Further, an analysis was done to compare the variation in OI and Pittsburgh Score of participants with variation across the age Group (Table 1). The mean OI for Age Group 0 & Age Group 1 (Table 1) were found to be M(SD)=222.06(18.562) & M(SD)=226.59(27.514). These mean OI scores of the students of the two age groups were compared and the variation was found to be just 2.04%, the mean OI increased by just 2.04% when moving from lower age group (Group 0) to higher age group (Group 1), which was considered as a marginal difference. This implies, in turn, reveals that Optimism level was comparatively better in Group 1: “22-26” age Group. Thus, this present study also suggests age doesn’t have a significant impact on the optimism level of university students.

The comparison was also done between the mean Pittsburgh scores of the two age groups. The Mean PSQI Scores for Age Group 0 and Age Group 1 found to be M(SD)=6.05(3.333) & M(SD)=5.86(3.710) which was a suggestive marginal/negligible difference. However, there are longitudinal studies conducted on adolescence which revealed that sleep duration decreased with age. Longer sleep duration was concurrently associated with better subjective psychological well-being29 whereas; there were contraindicatory findings which showed that both the age groups had a variation of just 3.14% in Mean Pittsburgh Index Scores. The Mean PSQI shows a decrease of 3.14% from lower age group (Group 0) to a higher age group (Group1). This finding suggests that Sleep Quality was found marginally better in Group 1 i.e. “22-26” age group which indicates that age group variation among university students doesn’t significantly affect their sleep quality which can be related to limited sample size.

Despite the success to find out the bidirectional nature of insomnia on the five facets of optimism among young adults, there were certain limitations in the current study, which are as follows:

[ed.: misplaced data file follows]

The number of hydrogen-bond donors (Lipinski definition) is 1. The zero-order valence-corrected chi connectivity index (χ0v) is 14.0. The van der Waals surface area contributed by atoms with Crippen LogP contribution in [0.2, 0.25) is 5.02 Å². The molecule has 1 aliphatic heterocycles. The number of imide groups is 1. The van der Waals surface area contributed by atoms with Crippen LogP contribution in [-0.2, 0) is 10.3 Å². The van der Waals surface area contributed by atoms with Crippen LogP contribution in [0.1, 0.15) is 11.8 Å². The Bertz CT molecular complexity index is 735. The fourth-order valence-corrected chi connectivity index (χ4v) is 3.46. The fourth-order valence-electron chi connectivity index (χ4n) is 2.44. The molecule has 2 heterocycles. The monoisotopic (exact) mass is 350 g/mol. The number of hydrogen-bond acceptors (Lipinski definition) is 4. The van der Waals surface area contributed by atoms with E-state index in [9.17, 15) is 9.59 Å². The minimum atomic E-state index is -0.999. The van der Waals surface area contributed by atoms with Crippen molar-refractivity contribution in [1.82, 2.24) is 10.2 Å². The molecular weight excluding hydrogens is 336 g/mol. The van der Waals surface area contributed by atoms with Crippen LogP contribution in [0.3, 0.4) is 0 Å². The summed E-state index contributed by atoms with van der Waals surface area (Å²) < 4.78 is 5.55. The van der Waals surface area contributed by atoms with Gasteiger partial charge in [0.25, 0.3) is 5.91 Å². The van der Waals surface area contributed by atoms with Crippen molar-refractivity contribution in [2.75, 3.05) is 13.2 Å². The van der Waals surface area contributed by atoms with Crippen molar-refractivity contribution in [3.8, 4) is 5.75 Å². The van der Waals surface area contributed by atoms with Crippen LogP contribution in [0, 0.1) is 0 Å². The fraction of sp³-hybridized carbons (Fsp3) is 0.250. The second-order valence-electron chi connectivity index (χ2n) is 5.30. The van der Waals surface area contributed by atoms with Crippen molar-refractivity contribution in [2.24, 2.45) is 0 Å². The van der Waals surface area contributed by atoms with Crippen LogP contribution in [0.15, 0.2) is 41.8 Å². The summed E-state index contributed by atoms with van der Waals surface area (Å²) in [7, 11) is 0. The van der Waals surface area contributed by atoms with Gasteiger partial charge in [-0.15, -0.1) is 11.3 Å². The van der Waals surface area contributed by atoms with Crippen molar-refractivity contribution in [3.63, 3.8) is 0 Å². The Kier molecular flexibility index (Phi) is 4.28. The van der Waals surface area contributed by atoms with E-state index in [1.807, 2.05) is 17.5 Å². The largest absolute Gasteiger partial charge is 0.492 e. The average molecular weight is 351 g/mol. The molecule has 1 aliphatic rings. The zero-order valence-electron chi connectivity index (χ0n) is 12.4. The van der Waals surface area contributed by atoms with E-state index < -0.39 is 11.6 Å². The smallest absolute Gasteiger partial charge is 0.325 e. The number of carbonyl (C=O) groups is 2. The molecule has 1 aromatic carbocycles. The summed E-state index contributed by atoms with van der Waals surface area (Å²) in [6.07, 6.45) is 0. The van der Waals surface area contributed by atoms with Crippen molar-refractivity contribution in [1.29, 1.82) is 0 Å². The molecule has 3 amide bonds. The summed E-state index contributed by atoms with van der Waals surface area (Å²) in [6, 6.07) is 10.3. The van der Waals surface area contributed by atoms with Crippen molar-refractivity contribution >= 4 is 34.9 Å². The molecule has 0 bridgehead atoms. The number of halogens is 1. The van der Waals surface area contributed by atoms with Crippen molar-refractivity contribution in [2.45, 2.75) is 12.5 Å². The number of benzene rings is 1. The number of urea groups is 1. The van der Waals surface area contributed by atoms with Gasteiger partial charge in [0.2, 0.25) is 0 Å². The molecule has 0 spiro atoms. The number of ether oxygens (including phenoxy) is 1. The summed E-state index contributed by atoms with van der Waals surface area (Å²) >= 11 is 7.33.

Small sample size and disproportionate gender distribution in the two groups limited the statistically significant result and further generalization of the outcome.

To overcome these shortcomings, further studies should be conducted on a larger sample size so that a causal linkage between the two variables- Insomnia and Optimism can be drawn with statistically significant value. 


In summary, the current study extends the knowledge towards the facets of optimism, elaborating that better sleep quality is associated with a higher level of positive facets viz. PE, EM, RS, MF and AC. Future studies can make a greater effort in establishing a causal RS between optimism and insomnia and ascertaining the effect of multiple factors such as stress, depression, social support.

In a university setting, the finding can be implemented to nurture optimism and guide sleep hygiene promotion and intervention among college students.


The authors would like to acknowledge all the participants of this study and also acknowledge all the participants who willingly participated in the study. Authors would also like to extend the gratitude toward Chancellor and Pro-Vice Chancellor of Amity University Haryana for their valuable support, motivation, and help during data collection and preparation of the manuscript.


The authors hereby declare that the study was performed by self. Henceforth there is no involvement of the Research committee.


The authors declare that they have no conflicts of interest.